Monday, April 30, 2018

2018 Dividend List - Part 2

This is a continuation of the first 2018 dividend post.

The second part of 2018's dividend list consists of the other two tobacco companies and some other names. This screen was done before Philip Morris collapsed 15% on bad earnings so now they are even more attractive. The big investment question for tobacco is always whether we want to associate ourselves with the largest mass murderers in the history of mankind. Warren Buffett never did although some investors including yours truly here were never that noble. This reminds me of a quote from a recent good docu-movie - The China Hustle. 

"There are no good guys in this story... including me." - Dan David, Founder of Geo Investing.

So, buy tobacco, make money and do good. Maybe that's the moral of the story today. Meanwhile, alongside mass murderers, we have tech companies that innovated a hell of goodness that are featured here, Seagate, Qualcomm, IBM and UMS, the engineering and equipment manufacturer for semiconductor firms in Singapore. Each of these has its own idiosyncratic problems and hence while they generate strong free cashflow and distribute good dividends, they are caught in some form of value trap and hence get screened out. It is hard to say when the value gets unlock. Case in point: IBM had been such a trap for donkey years that Warren Buffett himself sold out of it. Perhaps Qualcomm might be the one to get out faster, but with its failed merger with Broadcom, it might take another 2-3 years before they can sort things out.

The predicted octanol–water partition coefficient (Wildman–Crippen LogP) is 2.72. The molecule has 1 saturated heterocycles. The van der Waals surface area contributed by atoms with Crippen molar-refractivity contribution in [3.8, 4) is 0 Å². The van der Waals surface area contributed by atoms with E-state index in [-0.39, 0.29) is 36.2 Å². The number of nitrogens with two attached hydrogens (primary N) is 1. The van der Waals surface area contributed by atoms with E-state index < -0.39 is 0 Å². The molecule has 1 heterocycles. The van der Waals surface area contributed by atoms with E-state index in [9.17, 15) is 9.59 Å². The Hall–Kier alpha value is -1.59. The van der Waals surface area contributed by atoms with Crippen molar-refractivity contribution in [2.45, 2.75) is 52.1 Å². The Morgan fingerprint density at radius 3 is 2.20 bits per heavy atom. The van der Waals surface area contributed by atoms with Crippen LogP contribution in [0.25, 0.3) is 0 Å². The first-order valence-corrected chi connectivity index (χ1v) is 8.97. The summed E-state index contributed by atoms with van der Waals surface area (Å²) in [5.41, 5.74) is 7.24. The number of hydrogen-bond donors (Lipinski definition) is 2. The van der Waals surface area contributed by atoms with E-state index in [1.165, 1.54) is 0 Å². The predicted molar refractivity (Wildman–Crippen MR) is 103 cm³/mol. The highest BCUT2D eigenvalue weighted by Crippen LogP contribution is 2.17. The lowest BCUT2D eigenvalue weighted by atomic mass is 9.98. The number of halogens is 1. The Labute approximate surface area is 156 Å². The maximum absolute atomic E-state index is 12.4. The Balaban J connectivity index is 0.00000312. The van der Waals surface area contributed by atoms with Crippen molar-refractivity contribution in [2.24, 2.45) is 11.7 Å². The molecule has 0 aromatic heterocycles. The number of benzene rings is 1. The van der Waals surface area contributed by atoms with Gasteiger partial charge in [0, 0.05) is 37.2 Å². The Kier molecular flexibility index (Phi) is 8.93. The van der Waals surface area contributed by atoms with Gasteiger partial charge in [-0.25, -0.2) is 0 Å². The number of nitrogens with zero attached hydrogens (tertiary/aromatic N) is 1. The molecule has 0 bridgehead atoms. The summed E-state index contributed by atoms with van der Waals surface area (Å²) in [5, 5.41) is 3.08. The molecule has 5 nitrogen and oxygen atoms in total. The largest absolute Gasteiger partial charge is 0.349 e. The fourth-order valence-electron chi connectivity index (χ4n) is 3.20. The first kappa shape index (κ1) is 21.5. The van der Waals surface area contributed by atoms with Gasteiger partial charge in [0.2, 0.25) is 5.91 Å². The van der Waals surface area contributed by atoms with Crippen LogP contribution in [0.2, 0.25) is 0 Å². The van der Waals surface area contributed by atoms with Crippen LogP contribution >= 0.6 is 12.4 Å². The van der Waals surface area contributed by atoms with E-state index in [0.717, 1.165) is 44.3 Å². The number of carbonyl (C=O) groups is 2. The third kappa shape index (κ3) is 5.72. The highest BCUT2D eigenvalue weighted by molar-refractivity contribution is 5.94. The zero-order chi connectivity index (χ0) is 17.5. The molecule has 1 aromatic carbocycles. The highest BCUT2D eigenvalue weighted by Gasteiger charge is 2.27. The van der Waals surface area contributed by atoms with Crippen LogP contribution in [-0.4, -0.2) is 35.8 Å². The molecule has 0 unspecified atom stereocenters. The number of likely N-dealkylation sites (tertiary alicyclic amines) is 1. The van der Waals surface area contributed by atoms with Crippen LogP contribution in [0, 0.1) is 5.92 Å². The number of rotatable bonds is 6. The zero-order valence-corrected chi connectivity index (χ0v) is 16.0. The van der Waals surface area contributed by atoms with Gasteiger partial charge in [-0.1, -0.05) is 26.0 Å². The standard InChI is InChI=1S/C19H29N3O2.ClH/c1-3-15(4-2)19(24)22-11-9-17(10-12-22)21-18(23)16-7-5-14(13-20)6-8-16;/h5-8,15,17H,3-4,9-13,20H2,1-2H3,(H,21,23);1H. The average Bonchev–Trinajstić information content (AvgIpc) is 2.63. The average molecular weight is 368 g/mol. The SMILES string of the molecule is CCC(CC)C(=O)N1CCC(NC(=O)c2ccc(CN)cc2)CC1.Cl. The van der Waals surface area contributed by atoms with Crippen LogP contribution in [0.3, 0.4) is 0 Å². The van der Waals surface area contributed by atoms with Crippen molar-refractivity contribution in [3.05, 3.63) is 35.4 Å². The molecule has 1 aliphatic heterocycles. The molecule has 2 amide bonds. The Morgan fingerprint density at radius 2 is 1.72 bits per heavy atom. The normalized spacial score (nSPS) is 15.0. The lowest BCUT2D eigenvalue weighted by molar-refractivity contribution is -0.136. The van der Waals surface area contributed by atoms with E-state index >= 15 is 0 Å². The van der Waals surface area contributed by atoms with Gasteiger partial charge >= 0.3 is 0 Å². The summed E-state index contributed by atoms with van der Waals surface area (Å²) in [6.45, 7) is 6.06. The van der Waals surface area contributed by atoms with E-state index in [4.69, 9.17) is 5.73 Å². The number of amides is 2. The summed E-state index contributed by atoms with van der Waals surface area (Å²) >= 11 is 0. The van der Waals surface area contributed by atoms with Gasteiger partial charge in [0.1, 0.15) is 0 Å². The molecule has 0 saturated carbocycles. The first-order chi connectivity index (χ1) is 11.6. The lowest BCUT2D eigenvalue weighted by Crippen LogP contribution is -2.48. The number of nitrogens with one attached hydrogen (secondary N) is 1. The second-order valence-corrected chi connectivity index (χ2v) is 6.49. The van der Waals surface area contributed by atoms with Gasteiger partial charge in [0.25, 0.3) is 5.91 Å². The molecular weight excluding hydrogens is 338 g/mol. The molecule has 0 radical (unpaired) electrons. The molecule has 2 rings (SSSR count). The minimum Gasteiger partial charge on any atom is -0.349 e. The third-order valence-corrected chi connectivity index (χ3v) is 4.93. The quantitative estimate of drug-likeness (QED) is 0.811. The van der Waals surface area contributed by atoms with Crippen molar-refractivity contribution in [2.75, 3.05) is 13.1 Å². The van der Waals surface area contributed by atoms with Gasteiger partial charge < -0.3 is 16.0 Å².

Dividend List Part 2 of 4

The other interesting tech name could be Seagate. Storage had undergone tremendous boom and bust over the last 20-30 years. The whole story was very well depicted in another book called "The Innovators' Dilemma" which detailed the whole history, from floppy disks to hard disks to NAND and now SSD and server storage. Server storage is the protagonist in this current arc. As a result of the shift towards cloud, video streaming and the need for more storage at the FANG (Facebook, Amazon, Netflix, Google), server needs exploded. FANG became one of largest customers for semiconductor chips and fiber optics for their server farms. This goes without saying that storage would likely see exploding demand. Yet, this had not materialize because the consumer demand continues to decline and the growth of the new demand had not offset this decline. At its peak, the world consumed 500m hard disk drives (HDD) which had collapsed as people no longer buy PCs and laptops. But we should expect server HDD demand to outstrip consumer demand soon. In fact, Seagate's share price had gone up 100% in the last 12 months, although it still looked cheap (chart below)

Seagate's share price